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War to climate change—tech diplomacy can tackle global challenges. India must lead from front

The geopolitical landscape is more hostile than ever, which means technology has a vital role to play in ensuring cross-border data flows.

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The three-day Global Technology Summit to be held in Delhi next week has never been more important in its seven-year history. From the Covid-19 pandemic to climate change to Russia’s war on Ukraine and the US-China dynamic — the geopolitical landscape is more volatile than ever.

In this climate, the technology industry and technology itself have a vital role to play—to build trust in cross-border data flows, especially as they become critical factors for economic growth. Businesses require cross-border data flows to operate commerce platforms, conduct payments, engage with customers, do invoicing and accounting, store data in the cloud and leverage customer relationship management systems.

Building data frameworks on trust

During Japan’s G20 presidency in 2019, late Prime Minister Shinzo Abe called for the creation of a Data Free Flow with Trust (DFFT) mechanism for cross-border data sharing. Abe’s vision was reflected in a G20 communique signed by most member states—a framework for promoting cross-border data flow with enhanced protections for intellectual property, personal information, and cybersecurity.

Open cross-border data flow is the lifeblood of the global digital economy.There is empirical support for this. Management consulting firm McKinsey estimates that cross-border data flows account for 3 per cent of global GDP output, the equivalent of $2.3 trillion. It is encouraging to see that India’s recent Draft Digital Personal Data Protection Bill—which aims to regulate and safeguard personal data while laying out the rights and duties of users and businesses—includes a provision for data transfers.

Also read: India building the future it desires with its own digital infrastructure. EU can learn

Impact on sustainability

Attitudes to sustainability are fast evolving as businesses realise what’s at stake if they don’t act quickly. Reducing carbon emissions and achieving net zero (bringing greenhouse gas emissions down to zero) – once a footnote in corporate social responsibility (CSR) reports – is now an integral part of strategic discussions.

Salesforce’s commissioned report, Trail to Net Zero for India, found that more jobs, cost savings and improved business can be achieved with a net zero target. The report found the economic impact of businesses moving to the cloud could result in cost savings of $2.2 billion in 2022, $24 billion between 2022–2030, and a reduction of up to 60 million metric tonnes worth of carbon dioxide emissions between 2022-2030 if cloud operators source 100 per cent renewable power. In this scenario, technology has a vital role in helping address climate change.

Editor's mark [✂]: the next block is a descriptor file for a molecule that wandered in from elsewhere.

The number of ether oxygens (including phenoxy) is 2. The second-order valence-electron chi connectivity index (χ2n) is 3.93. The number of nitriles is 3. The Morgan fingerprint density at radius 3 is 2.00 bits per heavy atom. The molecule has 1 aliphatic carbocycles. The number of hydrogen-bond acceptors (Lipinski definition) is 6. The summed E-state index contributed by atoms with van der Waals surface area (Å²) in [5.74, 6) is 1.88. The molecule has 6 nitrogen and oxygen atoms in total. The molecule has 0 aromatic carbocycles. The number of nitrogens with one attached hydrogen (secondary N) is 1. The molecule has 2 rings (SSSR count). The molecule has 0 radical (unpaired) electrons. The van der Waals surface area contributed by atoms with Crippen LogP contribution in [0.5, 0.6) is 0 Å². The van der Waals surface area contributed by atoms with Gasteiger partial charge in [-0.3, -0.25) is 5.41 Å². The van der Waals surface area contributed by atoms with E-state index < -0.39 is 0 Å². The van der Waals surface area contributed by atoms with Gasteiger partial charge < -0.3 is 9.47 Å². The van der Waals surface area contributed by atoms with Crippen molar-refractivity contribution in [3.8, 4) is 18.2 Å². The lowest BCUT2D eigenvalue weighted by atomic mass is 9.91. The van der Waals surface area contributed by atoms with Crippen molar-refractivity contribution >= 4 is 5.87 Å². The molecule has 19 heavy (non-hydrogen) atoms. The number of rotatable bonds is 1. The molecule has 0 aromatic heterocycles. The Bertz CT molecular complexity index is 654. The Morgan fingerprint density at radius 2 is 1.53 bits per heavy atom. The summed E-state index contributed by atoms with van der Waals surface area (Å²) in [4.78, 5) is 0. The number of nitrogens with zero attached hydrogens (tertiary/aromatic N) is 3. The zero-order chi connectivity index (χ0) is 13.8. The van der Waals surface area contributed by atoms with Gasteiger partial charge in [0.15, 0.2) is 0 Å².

Furthermore, among businesses surveyed in India, 63 per cent believe if a supplying business had a net zero target, then it would make them more likely to purchase their products or services.

Technology also has a role in tracking emissions. Governments and organisations should adopt a shared digital platform to track emissions and forecast emission patterns. Having a shared digital platform will ensure better decision-making and a single source of truth when measuring and tracking emissions within their own organisation and potentially, their supply chain. It’s difficult and near impossible to improve something that you cannot measure to a consistent standard.

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India’s role

As India takes on the presidency of the G20, it is poised to cement its place as a digital superpower. Global technology businesses already have a significant presence in India, with the information technology sector attracting the largest Foreign Direct Investment (FDI) over the last two decades and becoming a major employment generator in the country. However, there is still potential for India to grow and develop this sector into a formidable global economic engine by adopting a cross-border data-sharing policy aligned with the policy frameworks of its major digital trade partners.

India has an opportunity to lead and showcase its digital credentials and steer the global economy that can leverage technology for good. Whether it is India’s Unified Payments Interface (UPI), which has enabled financial inclusion for millions of those outside the formal banking system, or the multilayered digital identity, payment and data management system through Aadhaar or its engineering muscle for large global technology companies, India is on the right path. It is now time to exploit technology to its full potential.

Tech diplomacy is underpinned by trust. India needs to lead from the front and demonstrate how technology can play a crucial role in overcoming global challenges.

Sassoon Grigorian is Vice President, Government Affairs and Public Policy, Asia-Pacific and Japan, at Salesforce. Views are personal.

The article is part of a series examining the geopolitics of technology, which is the theme of Carnegie India’s seventh Global Technology Summit (29 November to 1 December), co-hosted with the Ministry of External Affairs. Click here to register. ThePrint is the digital partner. Read all articles here.

(Edited by Zoya Bhatti)

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